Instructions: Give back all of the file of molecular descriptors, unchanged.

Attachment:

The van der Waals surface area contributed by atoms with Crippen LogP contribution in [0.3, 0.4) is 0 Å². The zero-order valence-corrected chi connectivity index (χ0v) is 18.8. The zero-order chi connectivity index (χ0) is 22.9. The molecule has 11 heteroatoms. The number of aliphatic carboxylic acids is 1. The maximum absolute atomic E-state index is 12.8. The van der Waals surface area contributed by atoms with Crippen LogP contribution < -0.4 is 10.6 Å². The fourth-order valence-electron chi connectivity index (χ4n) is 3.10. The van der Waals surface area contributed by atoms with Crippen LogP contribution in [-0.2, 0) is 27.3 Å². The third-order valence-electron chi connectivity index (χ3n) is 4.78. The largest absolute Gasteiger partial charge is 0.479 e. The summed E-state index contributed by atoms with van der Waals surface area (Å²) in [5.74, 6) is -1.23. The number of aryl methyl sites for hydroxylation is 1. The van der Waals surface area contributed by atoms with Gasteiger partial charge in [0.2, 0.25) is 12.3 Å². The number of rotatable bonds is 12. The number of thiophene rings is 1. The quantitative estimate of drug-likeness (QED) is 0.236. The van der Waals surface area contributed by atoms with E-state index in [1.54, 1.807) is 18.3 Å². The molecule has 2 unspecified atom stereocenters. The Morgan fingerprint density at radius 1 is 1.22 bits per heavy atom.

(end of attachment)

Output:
The van der Waals surface area contributed by atoms with Crippen LogP contribution in [0.3, 0.4) is 0 Å². The zero-order valence-corrected chi connectivity index (χ0v) is 18.8. The zero-order chi connectivity index (χ0) is 22.9. The molecule has 11 heteroatoms. The number of aliphatic carboxylic acids is 1. The maximum absolute atomic E-state index is 12.8. The van der Waals surface area contributed by atoms with Crippen LogP contribution < -0.4 is 10.6 Å². The fourth-order valence-electron chi connectivity index (χ4n) is 3.10. The van der Waals surface area contributed by atoms with Crippen LogP contribution in [-0.2, 0) is 27.3 Å². The third-order valence-electron chi connectivity index (χ3n) is 4.78. The largest absolute Gasteiger partial charge is 0.479 e. The summed E-state index contributed by atoms with van der Waals surface area (Å²) in [5.74, 6) is -1.23. The number of aryl methyl sites for hydroxylation is 1. The van der Waals surface area contributed by atoms with Gasteiger partial charge in [0.2, 0.25) is 12.3 Å². The number of rotatable bonds is 12. The number of thiophene rings is 1. The quantitative estimate of drug-likeness (QED) is 0.236. The van der Waals surface area contributed by atoms with E-state index in [1.54, 1.807) is 18.3 Å². The molecule has 2 unspecified atom stereocenters. The Morgan fingerprint density at radius 1 is 1.22 bits per heavy atom.